Small-scale agriculture

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Small-scale agriculture has been practiced ever since the Neolithic Revolution. More recently it is an alternative to factory farming or more broadly, intensive agriculture or unsustainable farming methods that are prevalent in primarily first world countries. Environmental Health Perspectives has noted that "Sustainable agriculture is not merely a package of prescribed methods. More important, it is a change in mind set whereby agriculture acknowledges its dependence on a finite natural resource base--including the finite quality of fossil fuel energy that is now a critical component of conventional farming systems." [1]

Small-scale agriculture includes a number of sustainable agriculture practices such as:

The methods of food sustainability and economics are hotly debated. This is a question between agricultural economics and the draining of the largely unaccounted natural capital.

Dietary methods[edit]

Some dietary methods may contribute to sustainability such as macrobiotic, vegan, vegetarianism or restricting animal products to those produced using the above methods.

Economic efficiency[edit]

There are many economic advantages in farming on a small-scale land. Local farmers generate a local economy in their rural communities. An American study showed that small farms with incomes of $100,000 or less spend almost 95 percent of their farm-related expenses within their local communities. The same study took in comparison the fact that farms with incomes greater than $900,000 spend less than 20 percent of their farm-related expenses in the local economy.[2] Thus, small-scale agriculture supports local economy.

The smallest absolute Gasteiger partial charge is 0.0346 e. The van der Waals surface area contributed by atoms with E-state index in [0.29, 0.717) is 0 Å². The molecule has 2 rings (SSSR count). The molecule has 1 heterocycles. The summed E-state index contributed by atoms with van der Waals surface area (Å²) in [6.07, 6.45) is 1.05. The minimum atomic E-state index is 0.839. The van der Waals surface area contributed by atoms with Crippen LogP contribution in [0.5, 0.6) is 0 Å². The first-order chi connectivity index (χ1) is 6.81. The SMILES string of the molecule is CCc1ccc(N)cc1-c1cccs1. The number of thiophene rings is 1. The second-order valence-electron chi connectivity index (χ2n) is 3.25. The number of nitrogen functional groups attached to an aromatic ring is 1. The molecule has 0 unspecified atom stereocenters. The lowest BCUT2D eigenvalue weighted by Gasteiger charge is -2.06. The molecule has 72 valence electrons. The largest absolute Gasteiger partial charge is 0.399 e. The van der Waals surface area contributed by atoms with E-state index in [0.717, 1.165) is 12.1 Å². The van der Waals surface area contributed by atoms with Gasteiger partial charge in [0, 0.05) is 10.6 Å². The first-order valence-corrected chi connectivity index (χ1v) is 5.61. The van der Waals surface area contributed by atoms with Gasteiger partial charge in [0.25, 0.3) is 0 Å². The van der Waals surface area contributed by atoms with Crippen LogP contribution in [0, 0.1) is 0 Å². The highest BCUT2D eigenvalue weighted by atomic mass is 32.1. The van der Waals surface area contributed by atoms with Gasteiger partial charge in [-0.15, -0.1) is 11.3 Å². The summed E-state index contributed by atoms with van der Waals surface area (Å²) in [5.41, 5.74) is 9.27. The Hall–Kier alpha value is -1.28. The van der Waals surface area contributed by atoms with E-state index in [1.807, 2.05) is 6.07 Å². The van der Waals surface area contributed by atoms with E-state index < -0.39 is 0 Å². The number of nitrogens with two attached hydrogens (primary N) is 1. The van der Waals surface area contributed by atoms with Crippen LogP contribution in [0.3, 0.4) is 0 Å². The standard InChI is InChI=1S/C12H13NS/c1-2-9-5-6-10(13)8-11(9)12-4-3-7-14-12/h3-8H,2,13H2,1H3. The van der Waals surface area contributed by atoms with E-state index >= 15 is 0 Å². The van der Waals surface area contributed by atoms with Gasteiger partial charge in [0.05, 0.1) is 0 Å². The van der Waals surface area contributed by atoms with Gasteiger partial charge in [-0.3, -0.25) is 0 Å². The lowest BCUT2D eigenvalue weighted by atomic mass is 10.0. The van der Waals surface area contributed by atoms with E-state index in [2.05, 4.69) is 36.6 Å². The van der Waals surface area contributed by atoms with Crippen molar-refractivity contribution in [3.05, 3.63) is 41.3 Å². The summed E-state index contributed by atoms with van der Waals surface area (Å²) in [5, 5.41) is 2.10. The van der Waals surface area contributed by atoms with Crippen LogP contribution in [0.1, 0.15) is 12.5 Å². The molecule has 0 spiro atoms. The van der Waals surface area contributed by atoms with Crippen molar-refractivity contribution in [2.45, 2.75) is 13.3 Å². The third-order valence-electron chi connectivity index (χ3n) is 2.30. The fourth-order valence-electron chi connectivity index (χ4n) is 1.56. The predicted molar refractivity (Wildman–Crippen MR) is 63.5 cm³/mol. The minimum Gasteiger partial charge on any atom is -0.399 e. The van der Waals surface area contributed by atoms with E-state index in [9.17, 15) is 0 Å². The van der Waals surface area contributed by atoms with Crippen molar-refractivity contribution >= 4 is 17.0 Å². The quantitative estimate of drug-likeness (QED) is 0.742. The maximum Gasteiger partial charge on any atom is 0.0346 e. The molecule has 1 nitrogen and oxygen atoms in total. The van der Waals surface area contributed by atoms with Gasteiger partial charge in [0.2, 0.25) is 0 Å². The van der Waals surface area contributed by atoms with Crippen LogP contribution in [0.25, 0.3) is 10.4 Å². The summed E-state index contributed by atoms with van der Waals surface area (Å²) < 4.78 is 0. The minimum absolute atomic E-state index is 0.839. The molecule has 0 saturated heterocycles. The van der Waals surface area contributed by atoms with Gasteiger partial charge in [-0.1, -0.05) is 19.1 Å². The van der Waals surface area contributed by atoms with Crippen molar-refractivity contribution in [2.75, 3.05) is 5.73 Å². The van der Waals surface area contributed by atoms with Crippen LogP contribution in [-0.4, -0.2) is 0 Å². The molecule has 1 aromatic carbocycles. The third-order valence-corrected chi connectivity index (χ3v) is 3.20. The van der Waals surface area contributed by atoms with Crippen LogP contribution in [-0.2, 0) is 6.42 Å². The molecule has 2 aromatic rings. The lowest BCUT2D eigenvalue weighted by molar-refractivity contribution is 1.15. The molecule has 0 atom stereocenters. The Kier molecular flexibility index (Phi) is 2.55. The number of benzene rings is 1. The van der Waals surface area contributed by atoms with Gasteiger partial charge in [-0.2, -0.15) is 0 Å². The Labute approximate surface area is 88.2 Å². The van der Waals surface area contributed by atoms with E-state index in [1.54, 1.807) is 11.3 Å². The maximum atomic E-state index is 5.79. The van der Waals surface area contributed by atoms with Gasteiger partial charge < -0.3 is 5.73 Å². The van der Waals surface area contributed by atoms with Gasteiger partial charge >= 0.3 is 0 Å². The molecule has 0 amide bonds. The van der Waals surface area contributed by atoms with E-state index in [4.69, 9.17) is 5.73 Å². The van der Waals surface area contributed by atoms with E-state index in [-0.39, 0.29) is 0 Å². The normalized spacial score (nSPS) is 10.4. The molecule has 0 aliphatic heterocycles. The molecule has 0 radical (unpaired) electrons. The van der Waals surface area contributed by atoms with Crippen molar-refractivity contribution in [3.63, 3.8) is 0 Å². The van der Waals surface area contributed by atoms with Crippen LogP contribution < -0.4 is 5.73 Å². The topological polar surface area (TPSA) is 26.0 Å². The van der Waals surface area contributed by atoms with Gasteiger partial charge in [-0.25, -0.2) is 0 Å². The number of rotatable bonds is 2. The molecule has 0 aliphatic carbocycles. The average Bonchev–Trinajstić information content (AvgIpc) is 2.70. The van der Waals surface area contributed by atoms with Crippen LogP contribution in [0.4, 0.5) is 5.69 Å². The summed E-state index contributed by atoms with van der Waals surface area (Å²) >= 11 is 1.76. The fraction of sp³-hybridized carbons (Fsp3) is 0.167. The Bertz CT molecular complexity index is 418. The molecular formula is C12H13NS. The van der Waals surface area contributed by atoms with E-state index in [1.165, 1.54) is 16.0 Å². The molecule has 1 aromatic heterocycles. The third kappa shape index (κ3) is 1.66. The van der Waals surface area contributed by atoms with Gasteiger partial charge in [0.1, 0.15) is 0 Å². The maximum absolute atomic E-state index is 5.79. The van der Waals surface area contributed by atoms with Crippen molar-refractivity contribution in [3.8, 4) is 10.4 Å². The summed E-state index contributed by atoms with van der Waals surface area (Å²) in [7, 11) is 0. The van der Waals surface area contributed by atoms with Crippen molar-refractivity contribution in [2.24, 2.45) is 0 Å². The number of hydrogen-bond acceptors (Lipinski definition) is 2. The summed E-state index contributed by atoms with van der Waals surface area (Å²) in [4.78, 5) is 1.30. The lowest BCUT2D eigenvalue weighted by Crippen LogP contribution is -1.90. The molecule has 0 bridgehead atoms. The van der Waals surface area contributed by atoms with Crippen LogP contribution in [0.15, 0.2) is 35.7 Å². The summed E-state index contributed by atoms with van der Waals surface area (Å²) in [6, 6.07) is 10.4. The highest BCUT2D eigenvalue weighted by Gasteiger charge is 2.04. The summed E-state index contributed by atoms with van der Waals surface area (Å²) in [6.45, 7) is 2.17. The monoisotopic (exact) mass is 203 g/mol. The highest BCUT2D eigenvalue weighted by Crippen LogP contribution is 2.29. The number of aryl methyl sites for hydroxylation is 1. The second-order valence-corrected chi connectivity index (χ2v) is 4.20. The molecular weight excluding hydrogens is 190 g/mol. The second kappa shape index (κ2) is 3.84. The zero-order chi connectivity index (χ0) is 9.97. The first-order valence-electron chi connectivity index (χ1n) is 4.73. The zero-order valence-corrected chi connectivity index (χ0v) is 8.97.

Despite the claims of industrial farmer lobbies, large-scale farming is often less efficient than small sustainable farms. In fact, industrial single crop culture aims for a high output per worker. On the other side, small-scale farmers produce more food per acre of land.[3]

The small-scale agriculture business model is generally oriented to sell products directly to the consumers. Disintermediation gives the farmer the profit that would otherwise go to the wholesaler, the distributor and the supermarket. About two thirds of the selling price would actually be lost for product marketing. Meanwhile, if farmers sell their products directly to consumers, they recover the totality of their product value.[4]

See also[edit]


  1. ^ Horrigan, Leo (2002). "How Sustainable Agriculture Can Address the Environmental and Human Health Harms of Industrial Agriculture". Environmental Health Perspectives. 110 (5): 454. doi:10.1289/ehp.02110445. PMC 1240832. PMID 12003747.
  2. ^ Chism, J.W.; Levins, R.A. (1994). "Farm". Minnesota Agricultural Economist. Spring 1994 (676).
  3. ^ Gorelick, Steven; Norberg-Hodge, Helen (2002). Bringing the Food Economy Home: Local Alternatives to Global Agribusiness. Kumarian Press (US). Retrieved 5 November 2014.
  4. ^ Fortier, Jean-Martin (2012). Le jardinier maraîcher. Canada: Écosociété. ISBN 978-2-89719-003-3.